Luxembourg has well received modern payment services. Indeed, as a globally recognized financial center, with an international reputation, Luxembourg has positioned itself as a world leader in the field of digital financial services and as a financial technology hub.
The amended Law of 10 November 2009 on payment services, on the activity of electronic money institution and settlement finality in payment and securities settlement systems and transposing in Luxembourg law the European Directive 2015/2366/EC and repealing the previous Directive 2007/64/EC i.e. the Payment Services Directive II (hereinafter the “ Payment services’ Law”). As for According to article 6 of Payment services’ Law : “No person governed by Luxembourg law other than the payment service providers referred to in article 1 (37) may provide payment services as a payment institution without a written authorization from the Minister in charge of the CSSF (Commission de Surveillance du Secteur Financier – Financial Sector Supervisory Commission)”. Therefore, according to article 7 of the Payment services’ Law, the person under Luxembourg law who may provide payment services as a payment institution must have an agreement from the Minister.
The article 8 of the Payment services’ Law provides for information which are required when submitting the authorization request. Although not considered exhaustive, the following information is required: a programme of operations, setting out in particular the type of payment services envisaged, a 3-year business plan, evidence of the experience of the directors, evidence of the solvency of the shareholders, administrative & infrastructure description, identity of the accounting and external audit, a description of the procedure in place for monitoring, processing and follow-up security incidents and customer complaints related to security, description of the process in place to record, monitor and restrict access to sensitive payment data and keep track of these accesses, a description of the business continuity provisions.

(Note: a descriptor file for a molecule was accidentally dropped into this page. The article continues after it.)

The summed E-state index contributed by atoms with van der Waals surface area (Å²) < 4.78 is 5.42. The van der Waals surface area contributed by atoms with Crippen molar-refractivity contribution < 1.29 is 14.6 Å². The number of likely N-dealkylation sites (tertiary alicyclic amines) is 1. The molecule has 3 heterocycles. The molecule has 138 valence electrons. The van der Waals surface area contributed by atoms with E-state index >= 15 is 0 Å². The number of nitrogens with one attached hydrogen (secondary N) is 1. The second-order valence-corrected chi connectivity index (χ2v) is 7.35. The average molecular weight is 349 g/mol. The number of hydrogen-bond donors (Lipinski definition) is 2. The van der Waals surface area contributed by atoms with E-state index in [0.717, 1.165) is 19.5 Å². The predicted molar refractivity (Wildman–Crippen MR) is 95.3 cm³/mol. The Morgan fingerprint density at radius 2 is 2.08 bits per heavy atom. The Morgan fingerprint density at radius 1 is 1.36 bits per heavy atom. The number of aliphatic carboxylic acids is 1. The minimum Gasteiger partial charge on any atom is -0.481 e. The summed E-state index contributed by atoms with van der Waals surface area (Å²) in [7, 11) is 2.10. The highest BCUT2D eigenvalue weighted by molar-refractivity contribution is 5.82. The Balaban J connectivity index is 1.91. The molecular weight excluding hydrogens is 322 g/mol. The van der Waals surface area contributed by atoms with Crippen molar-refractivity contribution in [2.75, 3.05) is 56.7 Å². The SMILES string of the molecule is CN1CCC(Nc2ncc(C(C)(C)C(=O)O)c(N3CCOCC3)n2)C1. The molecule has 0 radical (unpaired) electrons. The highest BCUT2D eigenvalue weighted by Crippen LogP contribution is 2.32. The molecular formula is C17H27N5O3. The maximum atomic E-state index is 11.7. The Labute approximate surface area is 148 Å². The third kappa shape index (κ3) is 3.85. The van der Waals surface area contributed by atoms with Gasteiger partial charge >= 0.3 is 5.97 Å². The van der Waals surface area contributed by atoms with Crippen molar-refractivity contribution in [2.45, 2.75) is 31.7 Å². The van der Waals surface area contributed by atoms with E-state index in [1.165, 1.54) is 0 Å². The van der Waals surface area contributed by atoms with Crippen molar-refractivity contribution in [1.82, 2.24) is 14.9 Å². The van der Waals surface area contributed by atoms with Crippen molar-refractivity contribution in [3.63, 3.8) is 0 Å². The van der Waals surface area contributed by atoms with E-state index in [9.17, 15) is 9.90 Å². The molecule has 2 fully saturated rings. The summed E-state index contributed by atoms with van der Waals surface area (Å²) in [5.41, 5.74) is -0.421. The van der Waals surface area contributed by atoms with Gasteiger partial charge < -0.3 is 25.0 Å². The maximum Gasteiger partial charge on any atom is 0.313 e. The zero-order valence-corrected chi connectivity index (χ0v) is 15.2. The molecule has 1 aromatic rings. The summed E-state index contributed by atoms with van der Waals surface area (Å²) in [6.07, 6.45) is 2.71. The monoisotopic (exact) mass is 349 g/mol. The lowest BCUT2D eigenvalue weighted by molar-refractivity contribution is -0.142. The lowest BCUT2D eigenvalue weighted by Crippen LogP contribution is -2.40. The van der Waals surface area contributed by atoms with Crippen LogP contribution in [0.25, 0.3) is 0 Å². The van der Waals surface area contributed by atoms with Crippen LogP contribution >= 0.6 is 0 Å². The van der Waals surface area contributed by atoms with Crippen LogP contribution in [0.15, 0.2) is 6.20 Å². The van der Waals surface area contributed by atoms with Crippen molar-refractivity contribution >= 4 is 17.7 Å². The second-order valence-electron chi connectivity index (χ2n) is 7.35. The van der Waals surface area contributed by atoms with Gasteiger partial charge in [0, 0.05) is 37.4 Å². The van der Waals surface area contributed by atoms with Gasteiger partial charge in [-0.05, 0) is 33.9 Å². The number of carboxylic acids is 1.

Moreover the applicant shall have an initial capital depending on the activities and its agreement (payment institutions from EUR 20,000 to EUR 125,000).
Notwithstanding the initial capital requirements, payment institutions shall hold, at all times, own funds calculated in accordance with one of the 3 methods as suggested by the Payment services’ Law (article 17).
Costs for getting a license:
- (a) Flat fees: EUR 15,000 to be paid to the CSSF for the examination of each application;
- (b) Annual fee : EUR 25,000 to be paid to the CSSF;
- (c) Annual fee : EUR 10,000 payable by each branch established in Luxembourg by a payment institution governed by the law of a Member State of the European Economic Area (EUR 15,000 for each branch established abroad);
- (d) Flat fees: EUR 10,000 for each on-the-spot check carried out on a specific subject.
10 payments institutions:
- (a) bitFlyer EUROPE S.A.
- (b) Bitstamp Europe S.A.,
- (c) CYBERservices Europe S.A.,
- (d) eBay S.à r.l.,
- (e) heidelpay S.A.,
- (f) Olky Payment Service Provider S.A.,
- (g) ONPEX S.A.,
- (h) Payconiq International S.A..,
- (i) PingPong Europe S.A.,
- (j) SIX Payment Services (Europe) S.A.
Please kindly note that Paypal (Europe) Sàrl & Cie, S.C.A. is registered as a bank in Luxembourg.